noninterference

noun
non·in·ter·fer·ence | \ˌnän-ˌin-tər-ˈfir-ən(t)s, ˌnän-ˌin-tə-\

Definition of noninterference 

: a lack of interference noninterference in internal affairs

Examples of noninterference in a Sentence

Recent Examples on the Web

The charter was aimed at ensuring that E.U. members respect the independence of the judiciary and executive noninterference with the tenure of judges. Monika Nalepa, Washington Post, "Poland may forcibly ‘retire’ dozens of Supreme Court justices," 10 July 2018 Drug companies lobbied Congress to include the noninterference clause in the 2003 law. Robert Pear, New York Times, "Trump’s Plan to Lower Drug Prices Tests Limits of the Law," 16 June 2018 The Justice Department rescinded an Obama-era policy of noninterference for state-legal marijuana operations, and the attorney general has expressed an interest in prosecuting medical marijuana providers. Christopher Ingraham, BostonGlobe.com, "Two new studies show how marijuana can help fight the opioid epidemic," 2 Apr. 2018 Remember the good old days, when China proudly proclaimed the principle of noninterference in other nations' internal affairs and pledged never to build military bases overseas? chicagotribune.com, "Is Abdulla Yameen handing over the Maldives to China?," 22 Mar. 2018 Beijing, citing its official policy of noninterference, vehemently denies any involvement in the coup. Brook Larmer, New York Times, "Beijing Bids Goodbye to Robert Mugabe," 19 Dec. 2017 China has said its foreign assistance is based on mutual benefit and noninterference in the internal affairs of the recipient countries. Eva Dou, WSJ, "The Big Winner From China’s Foreign-Aid Frenzy: China," 11 Oct. 2017 China has a longstanding policy of noninterference in other countries’ domestic affairs, and the acceptance of those fleeing conflict is often perceived as taking sides. Jessica Meyers, latimes.com, "China once welcomed refugees, but its policies now make Trump look lenient," 18 Oct. 2017 It has been elaborated in agreements like the Peace of Westphalia, which gave rise to the principle of noninterference in a country’s internal affairs. Mark Landler, New York Times, "Trump Offers a Selective View of Sovereignty in U.N. Speech," 19 Sep. 2017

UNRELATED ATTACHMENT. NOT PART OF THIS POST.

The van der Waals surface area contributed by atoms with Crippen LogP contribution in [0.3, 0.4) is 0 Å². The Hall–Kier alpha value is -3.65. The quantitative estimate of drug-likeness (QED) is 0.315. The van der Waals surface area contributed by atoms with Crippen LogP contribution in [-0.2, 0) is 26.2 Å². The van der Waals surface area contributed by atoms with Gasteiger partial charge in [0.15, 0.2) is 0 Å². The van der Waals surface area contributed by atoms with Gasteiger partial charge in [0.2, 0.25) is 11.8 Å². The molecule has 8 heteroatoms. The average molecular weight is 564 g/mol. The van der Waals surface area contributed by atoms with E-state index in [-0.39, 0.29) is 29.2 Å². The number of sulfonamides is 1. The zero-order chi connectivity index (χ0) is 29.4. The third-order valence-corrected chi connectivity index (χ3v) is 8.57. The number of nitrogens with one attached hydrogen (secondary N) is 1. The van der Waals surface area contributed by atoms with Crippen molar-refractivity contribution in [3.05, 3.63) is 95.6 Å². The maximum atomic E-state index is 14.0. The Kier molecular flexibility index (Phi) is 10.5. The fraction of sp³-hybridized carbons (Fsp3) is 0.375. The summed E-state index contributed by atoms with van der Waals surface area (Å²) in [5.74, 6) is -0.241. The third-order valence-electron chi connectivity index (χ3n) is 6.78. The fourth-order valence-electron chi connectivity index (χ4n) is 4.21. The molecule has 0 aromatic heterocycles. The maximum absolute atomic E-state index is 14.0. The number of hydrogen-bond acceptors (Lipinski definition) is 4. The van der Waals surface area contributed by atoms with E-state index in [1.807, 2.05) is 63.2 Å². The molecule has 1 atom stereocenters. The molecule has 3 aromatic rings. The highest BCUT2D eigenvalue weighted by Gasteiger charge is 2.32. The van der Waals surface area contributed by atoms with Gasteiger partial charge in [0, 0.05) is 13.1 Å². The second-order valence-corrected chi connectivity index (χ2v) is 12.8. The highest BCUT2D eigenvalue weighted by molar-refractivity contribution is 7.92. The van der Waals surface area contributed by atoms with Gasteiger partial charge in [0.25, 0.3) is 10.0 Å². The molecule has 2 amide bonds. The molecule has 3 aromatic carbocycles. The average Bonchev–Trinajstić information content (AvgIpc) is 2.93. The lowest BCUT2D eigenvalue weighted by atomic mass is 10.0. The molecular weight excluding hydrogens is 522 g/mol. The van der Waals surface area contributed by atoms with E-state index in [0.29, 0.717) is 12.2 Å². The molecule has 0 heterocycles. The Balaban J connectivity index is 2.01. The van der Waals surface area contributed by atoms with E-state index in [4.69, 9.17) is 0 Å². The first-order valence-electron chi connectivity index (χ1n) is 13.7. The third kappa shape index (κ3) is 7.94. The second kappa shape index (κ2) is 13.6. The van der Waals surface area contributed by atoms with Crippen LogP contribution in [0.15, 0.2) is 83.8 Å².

These example sentences are selected automatically from various online news sources to reflect current usage of the word 'noninterference.' Views expressed in the examples do not represent the opinion of Merriam-Webster or its editors. Send us feedback.

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First Known Use of noninterference

1829, in the meaning defined above

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The first known use of noninterference was in 1829

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